Sphinx in Heat
Unfired terracotta sculpture, 23 cm tall and long, 10 cm wide (9"x9"x4")
by Chris Wayan, 2006
This is a figure I've met repeatedly in dreams over the years, though she usually has wings, as in A Sphinx's Sketchbook and The Sphinx Approves.
It was a hot summer day when I sculpted this, and the warm red clay felt like slippery skin. Sexy. Instead of a cool, sphinxy pose, the pose of an intellect that plays mind games with its food, I found myself sculpting how I felt instead. In heat, begging for sex, and shamelessly showing it. Showing everyone, in hopes of getting a rise out of someone. The pose came vividly into my mind (and fingers.) All I had to do was translate it into clay.
I only half-succeeded. Her stance is more solid and calmer than I envisioned--feeling desire, but not overwhelmed. I removed her head, redid her neck. Now her head tilts. Better, but still a bit self-aware and in control.
Her torso looked too long, too--as if her head and tail were disconnected. Sex and thinking at odds! Exactly what I didn't want. I tried small changes. Nothing worked.
At last, in desperation, I cut the figure in two at the waist and shortened her torso a finger-width. Today, looking at her, I wish I'd cut out even more--but another millimeter and I'd have to shorten the hind legs too. At the time, that seemed too much. Now...
In short, it surprised me how hard it is to convey pure desire--as hard as it is to convey supposedly subtler emotions.
Lately I've been thinking of moving the head and breasts back quite a bit, cutting away much of that strangely equine neck. That'll create the effect of a shorter torso and more curve to the back--intensifying the emotion--without having to cut the legs; and the breasts and neck will look more natural.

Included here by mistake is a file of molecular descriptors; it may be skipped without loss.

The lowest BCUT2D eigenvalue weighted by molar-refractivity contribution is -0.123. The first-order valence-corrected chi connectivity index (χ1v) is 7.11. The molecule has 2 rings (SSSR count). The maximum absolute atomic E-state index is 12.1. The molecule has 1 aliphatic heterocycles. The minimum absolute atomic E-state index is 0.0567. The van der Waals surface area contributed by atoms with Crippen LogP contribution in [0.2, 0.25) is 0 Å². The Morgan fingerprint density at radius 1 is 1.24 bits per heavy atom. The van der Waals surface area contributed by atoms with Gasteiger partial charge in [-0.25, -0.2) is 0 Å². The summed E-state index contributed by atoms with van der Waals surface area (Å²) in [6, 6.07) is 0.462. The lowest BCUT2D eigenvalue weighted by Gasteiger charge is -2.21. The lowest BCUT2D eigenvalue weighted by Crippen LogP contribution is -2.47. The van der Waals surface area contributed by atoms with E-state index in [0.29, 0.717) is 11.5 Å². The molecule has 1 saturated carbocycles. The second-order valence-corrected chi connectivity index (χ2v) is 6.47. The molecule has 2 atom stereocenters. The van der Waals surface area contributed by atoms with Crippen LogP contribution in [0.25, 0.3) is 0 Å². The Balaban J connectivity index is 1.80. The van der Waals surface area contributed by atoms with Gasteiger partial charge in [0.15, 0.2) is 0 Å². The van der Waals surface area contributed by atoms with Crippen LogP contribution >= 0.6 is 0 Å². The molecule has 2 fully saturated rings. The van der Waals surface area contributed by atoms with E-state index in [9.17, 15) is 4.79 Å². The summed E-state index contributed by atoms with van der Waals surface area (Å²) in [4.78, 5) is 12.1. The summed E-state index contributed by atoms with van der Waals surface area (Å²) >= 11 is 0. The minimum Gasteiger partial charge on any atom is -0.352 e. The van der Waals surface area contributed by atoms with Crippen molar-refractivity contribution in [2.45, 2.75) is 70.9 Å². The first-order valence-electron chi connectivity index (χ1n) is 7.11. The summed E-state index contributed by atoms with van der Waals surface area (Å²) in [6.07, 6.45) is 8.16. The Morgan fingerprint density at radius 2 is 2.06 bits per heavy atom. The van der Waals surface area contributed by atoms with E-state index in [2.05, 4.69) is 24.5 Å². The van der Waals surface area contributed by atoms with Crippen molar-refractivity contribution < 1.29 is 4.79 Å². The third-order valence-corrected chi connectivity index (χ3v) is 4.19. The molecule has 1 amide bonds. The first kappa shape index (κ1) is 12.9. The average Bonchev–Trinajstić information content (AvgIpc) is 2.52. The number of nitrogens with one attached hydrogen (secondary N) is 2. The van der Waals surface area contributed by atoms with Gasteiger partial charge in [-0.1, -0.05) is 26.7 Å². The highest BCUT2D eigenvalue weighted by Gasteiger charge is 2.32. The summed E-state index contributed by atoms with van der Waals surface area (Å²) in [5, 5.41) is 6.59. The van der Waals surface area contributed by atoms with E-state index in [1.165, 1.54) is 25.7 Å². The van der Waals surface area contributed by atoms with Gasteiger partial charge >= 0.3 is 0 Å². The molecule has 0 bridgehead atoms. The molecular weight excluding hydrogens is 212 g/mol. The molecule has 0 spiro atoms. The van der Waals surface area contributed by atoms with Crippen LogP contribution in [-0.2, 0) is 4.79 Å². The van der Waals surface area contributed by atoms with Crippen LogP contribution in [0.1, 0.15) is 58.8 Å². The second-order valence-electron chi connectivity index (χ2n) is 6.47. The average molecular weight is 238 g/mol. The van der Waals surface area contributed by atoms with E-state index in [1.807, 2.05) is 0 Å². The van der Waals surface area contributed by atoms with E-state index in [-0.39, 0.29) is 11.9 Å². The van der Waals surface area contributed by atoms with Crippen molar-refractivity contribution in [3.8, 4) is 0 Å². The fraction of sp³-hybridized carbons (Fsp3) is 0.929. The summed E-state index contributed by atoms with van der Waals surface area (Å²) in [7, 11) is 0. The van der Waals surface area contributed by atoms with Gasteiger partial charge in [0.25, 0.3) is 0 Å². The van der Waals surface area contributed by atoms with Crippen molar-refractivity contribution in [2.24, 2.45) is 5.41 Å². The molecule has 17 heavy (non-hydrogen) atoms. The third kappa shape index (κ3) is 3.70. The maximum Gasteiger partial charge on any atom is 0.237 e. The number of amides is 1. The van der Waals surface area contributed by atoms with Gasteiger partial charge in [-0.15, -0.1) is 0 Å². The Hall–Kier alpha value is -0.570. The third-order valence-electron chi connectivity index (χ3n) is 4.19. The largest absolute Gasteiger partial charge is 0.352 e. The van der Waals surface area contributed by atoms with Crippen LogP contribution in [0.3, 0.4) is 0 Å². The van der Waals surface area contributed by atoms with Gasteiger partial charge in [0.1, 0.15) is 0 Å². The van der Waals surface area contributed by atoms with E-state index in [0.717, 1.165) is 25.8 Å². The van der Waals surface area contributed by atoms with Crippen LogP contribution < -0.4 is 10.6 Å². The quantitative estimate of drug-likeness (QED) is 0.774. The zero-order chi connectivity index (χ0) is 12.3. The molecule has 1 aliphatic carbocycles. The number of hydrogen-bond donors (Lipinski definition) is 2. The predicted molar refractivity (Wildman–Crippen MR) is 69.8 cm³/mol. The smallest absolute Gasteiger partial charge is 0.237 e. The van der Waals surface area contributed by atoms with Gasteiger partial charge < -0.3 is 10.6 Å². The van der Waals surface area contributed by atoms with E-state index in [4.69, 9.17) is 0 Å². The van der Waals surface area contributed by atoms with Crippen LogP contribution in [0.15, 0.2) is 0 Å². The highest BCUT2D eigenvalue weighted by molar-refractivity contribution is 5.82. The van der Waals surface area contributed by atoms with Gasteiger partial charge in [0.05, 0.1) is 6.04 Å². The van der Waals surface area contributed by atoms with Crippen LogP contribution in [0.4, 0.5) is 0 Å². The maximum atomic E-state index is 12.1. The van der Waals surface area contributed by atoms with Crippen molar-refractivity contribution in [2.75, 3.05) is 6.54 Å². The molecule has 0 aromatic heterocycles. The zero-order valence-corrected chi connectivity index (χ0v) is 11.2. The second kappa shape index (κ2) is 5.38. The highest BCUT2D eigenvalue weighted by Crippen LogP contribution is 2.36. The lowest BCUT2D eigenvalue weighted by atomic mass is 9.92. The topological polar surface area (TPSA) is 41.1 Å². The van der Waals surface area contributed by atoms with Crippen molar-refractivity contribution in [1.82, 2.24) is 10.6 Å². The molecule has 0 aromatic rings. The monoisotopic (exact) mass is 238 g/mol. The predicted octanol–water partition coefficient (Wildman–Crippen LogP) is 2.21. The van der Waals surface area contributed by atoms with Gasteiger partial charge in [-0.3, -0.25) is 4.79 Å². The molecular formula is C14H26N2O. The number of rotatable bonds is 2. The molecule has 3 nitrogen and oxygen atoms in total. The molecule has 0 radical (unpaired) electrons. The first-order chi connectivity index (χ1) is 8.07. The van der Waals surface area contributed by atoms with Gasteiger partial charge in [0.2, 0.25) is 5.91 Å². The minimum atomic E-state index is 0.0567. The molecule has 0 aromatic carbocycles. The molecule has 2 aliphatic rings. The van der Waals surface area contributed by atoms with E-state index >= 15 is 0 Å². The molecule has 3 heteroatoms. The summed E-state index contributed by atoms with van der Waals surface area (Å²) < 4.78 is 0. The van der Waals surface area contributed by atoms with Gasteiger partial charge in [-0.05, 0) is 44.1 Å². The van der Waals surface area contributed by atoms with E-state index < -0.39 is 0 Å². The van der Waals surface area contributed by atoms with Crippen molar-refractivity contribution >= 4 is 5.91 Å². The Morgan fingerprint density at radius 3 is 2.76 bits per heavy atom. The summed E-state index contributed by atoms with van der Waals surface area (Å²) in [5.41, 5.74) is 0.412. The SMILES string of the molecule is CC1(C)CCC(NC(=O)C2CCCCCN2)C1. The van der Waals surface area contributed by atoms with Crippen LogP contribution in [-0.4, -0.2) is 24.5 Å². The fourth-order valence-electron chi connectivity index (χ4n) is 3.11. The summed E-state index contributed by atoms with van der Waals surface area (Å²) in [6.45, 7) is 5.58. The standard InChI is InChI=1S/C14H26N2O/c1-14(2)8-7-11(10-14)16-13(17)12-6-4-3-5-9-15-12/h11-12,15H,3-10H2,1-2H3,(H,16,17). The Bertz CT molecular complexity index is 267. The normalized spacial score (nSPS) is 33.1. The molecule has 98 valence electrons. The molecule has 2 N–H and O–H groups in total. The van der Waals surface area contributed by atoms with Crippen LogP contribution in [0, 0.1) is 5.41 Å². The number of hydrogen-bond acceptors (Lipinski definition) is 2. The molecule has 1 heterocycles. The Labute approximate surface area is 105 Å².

But then I'll want to resculpt that chin, which is a bit too human--more cat would help. And bigger, more feline eyes.
O she'll never be done!
I seem to have talked myself into working more on this, when I have time (back to school next week!)
Oh, well--at least she's made of unfired red clay, the most forgiving sculpture-material in the world. Until it's fired, you can re-soften it a hundred times, hack it up, break it, and it'll always mend. The related drawback is it's fragile til you do bake it. But I might as well keep working on her; I don't have easy access to a kiln right now.
There's no armature (for terra cotta like this, a skeleton of small sticks that'd burn away in the kiln)--she's pure clay. Getting the tail to support itself while drying was a challenge. I'm just amazed it didn't break off, it's so exposed.
Probably she'd be lighter and more graceful if I'd made an armature, but since I kept changing proportions and cutting and moving things, an armature would've caused problems of its own--like a broken bone showing through the skin.
Tools? None, really. A spoon, a nail, and my fingers. First I molded the general figure, and let that half-dry, so it was leathery-strong but not yet brittle; then I added on surface detail. Oh, and third, when that was all pretty dry, I carved details and textured with a small X-Acto knife.
Sorry the background is so busy; I couldn't find a plain dark cloth big enough. It'd have become busy anyway, pretty fast; the soft raw clay left dust and crumbling bits all over...
TEN YEARS LATER...
I never could get access to a kiln to fire the Sphinx. She and two kindred unfired figures worried me the whole time. So fragile! At last, this year, I decided I had to do something to protect them. I made all the changes I ever planned to--cut her in two at the waist and shortened her torso, accentuating her curve to the right, and shortened and adjusted her overlong hind legs. Then I painted many layers of matte acrylic varnish. These sank into the clay and mixed with it, drying a tough but slightly flexible skin. Then I polychromed her in acrylic--again in many layers for added strength.
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